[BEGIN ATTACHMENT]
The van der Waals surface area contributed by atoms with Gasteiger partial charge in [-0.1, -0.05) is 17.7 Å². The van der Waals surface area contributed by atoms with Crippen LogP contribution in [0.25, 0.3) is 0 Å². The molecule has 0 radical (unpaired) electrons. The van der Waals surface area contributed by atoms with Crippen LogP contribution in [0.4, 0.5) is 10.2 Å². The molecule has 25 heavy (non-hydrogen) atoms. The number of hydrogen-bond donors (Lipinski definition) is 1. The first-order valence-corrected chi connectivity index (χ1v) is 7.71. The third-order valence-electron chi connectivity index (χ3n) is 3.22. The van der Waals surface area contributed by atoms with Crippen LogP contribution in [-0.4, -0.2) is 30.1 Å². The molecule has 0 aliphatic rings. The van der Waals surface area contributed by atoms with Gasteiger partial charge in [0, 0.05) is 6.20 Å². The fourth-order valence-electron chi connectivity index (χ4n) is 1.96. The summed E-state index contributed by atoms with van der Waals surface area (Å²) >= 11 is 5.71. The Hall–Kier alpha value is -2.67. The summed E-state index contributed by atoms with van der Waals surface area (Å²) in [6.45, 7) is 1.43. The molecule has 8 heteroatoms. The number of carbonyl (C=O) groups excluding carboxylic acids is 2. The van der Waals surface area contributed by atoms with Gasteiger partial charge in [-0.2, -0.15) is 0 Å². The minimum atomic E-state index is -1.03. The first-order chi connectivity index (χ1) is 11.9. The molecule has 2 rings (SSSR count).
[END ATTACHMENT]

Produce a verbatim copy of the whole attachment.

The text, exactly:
The van der Waals surface area contributed by atoms with Gasteiger partial charge in [-0.1, -0.05) is 17.7 Å². The van der Waals surface area contributed by atoms with Crippen LogP contribution in [0.25, 0.3) is 0 Å². The molecule has 0 radical (unpaired) electrons. The van der Waals surface area contributed by atoms with Crippen LogP contribution in [0.4, 0.5) is 10.2 Å². The molecule has 25 heavy (non-hydrogen) atoms. The number of hydrogen-bond donors (Lipinski definition) is 1. The first-order valence-corrected chi connectivity index (χ1v) is 7.71. The third-order valence-electron chi connectivity index (χ3n) is 3.22. The van der Waals surface area contributed by atoms with Crippen LogP contribution in [-0.4, -0.2) is 30.1 Å². The molecule has 0 aliphatic rings. The van der Waals surface area contributed by atoms with Gasteiger partial charge in [0, 0.05) is 6.20 Å². The fourth-order valence-electron chi connectivity index (χ4n) is 1.96. The summed E-state index contributed by atoms with van der Waals surface area (Å²) >= 11 is 5.71. The Hall–Kier alpha value is -2.67. The summed E-state index contributed by atoms with van der Waals surface area (Å²) in [6.45, 7) is 1.43. The molecule has 8 heteroatoms. The number of carbonyl (C=O) groups excluding carboxylic acids is 2. The van der Waals surface area contributed by atoms with Gasteiger partial charge in [-0.2, -0.15) is 0 Å². The minimum atomic E-state index is -1.03. The first-order chi connectivity index (χ1) is 11.9. The molecule has 2 rings (SSSR count).